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The Valley, May 2014


Poor Will’s Valley Almanack for Late Spring of 2014 by W. L. Felker We looked far across the valley, to the green fields and the green of woodlands and the shadow of valleys. The air vibrated with birdsong, which is the great rhythm made palpable to the ear. All the senses tingled, alive with the season as the world itself is alive. Nothing was impossible. High achievement was all around us, beating on every one of our senses for recognition. --Hal Borland The Sun On May 21st, the sun enters Gemini; it enters the middle summer sign of Cancer on June 21, summer solstice day, at 6:51 a.m. EDT. Between June 19 and 23, the sun remains at its solstice declination of 23 degrees 26 minutes, and the day’s length remains virtually unchanged everywhere in North America. The Planets Venus keeps its position as the morning star throughout May and June. Mars and Jupiter are evening stars in the west throughout the period. Saturn is visible at night along the center of the southern horizon The Shooting Stars The Eta Aquarids are active on May 5 and 6. Find them after midnight in Aquarius above the southeastern horizon. The dark moon should favor meteor viewing, and the early morning of May 5 should produce the most meteors. The Stars The Summer Triangle is the stellar gauge of summer. It is a parallel marker to Orion that clocks the unfolding of the leaves and flowers. Accompanied by the opposite

end of the Milky Way, it appears on the evenings of May. Its triple constellations, Lyra, Cygnus and Aquila, contain three prominent capstone stars, Vega, Deneb and Altair, which form a giant triangle. When all these stars come up after dark, the canopy of leaves is almost complete. Mock orange and peonies and iris blossom in the gardens, morning birdsong swells, strawberries ripen, sweet clover is open by the roadsides, and goslings enter adolescence. When Vega, Deneb and Altair are positioned overhead at midnight, then the birds are quiet, ragweed pollen is in the air, blackberries are sweet, hickory nuts and black walnuts are falling, katydids and cicadas and late crickets are singing, rose of Sharon colors the garden. When leaves are turning throughout the nation and the last wildflowers have completed their cycles, then Lyra, Cygnus and Aquila set in the west after sundown, leading the Milky Way through Cassiopeia and Perseus, dividing the heavens into equal halves, for an instant holding in balance summer and winter, linking the Summer Triangle with Orion rising again in the east. Holidays for Homesteaders May 26, 2014: Memorial Day: Have your lamb, chevon and early vegetables at local markets for Memorial Day cookouts and picnics. Peak Activity Times for Livestock, Fish and Wild Game Fish, game, livestock and people tend to feed more and are more active as the barometer is falling one to three days before the weather systems that arrive near the following dates, dates on which cold fronts normally cross the Mississippi River: May 2, 7, 12, 15, 21, 24 & 29. Seek food and offer food at midday when the moon is new, in the afternoon and evening when the moon is in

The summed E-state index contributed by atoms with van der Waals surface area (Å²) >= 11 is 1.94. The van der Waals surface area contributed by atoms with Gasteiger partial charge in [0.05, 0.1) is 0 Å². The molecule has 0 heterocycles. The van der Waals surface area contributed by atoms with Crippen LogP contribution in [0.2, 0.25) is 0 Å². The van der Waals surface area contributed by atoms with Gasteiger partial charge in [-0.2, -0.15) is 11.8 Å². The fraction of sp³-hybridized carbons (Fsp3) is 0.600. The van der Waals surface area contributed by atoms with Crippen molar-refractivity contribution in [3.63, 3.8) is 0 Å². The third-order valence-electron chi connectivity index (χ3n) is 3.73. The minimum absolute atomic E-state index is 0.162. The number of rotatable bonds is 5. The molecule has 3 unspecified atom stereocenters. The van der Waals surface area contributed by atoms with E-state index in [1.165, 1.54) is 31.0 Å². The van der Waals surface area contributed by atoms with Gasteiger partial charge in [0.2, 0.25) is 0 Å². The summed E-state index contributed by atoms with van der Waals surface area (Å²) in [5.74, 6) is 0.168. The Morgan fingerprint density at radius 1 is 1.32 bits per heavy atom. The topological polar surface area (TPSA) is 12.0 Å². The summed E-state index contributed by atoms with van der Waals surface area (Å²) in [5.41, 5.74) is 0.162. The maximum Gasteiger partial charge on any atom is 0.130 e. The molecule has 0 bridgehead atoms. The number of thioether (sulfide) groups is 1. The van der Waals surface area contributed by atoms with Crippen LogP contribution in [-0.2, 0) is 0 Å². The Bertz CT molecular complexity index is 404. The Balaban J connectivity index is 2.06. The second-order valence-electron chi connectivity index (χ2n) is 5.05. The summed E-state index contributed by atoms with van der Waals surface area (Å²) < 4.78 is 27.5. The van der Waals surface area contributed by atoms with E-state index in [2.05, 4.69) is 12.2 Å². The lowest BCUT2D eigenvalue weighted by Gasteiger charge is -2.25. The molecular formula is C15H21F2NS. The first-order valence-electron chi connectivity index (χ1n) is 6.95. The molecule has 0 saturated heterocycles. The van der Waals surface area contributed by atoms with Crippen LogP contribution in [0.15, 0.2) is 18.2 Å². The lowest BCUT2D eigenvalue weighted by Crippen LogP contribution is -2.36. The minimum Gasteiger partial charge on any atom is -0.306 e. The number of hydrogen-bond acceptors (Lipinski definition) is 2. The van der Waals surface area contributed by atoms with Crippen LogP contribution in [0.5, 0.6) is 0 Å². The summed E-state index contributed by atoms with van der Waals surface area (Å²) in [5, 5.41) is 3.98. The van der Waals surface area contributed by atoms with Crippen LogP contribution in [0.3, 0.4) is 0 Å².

its first quarter, at night when the moon is full and in its third quarter, in the morning when the moon is in its fourth quarter. MAY – WEEK 1 The Second Week of Late Spring Lunar Phase And Lore The Forsythia Moon, having brought all the forsythia hedges into flower, becomes the new Tulip Moon on April 29 at 1:14 a.m., then it waxes throughout the first half of May, reaching its second quarter at 10:15 p.m. on the 6th. Rising in the morning and setting in the evening, this moon moves overhead (its best position for angling – but worst for dieting ) in the afternoon. Lunar position in Taurus during the last two days of April and in Cancer between May 3 and 5 are recommended for all your summer planting. The waxing moon (in the first two weeks of both May and June this year) is especially good for the seeding and setting out of all flowers and vegetables that will bear their fruit above the ground. The waxing moon is also fine for the harvest of spring vegetables. Since the moon may exert less influence on ocean tides and on human and animal behavior when it comes into its 2nd and 4th quarters, it might make more sense to perform routine maintenance on your livestock and pets today or about May 21. Lunar apogee on May 6 – the same day as the moon comes into its second quarter – will provide superb conditions for long talks with friends and family, and for working with livestock and pets. Weather Trends Cool fronts are due to cross the Mississippi on or about May 2, 7, 12, 15, 21, 24, and 29. Full moon on May 14 and new moon on May 28 could contribute to unseasonable cold and to unstable meteorological conditions. Lunar perigee (when the moon is closest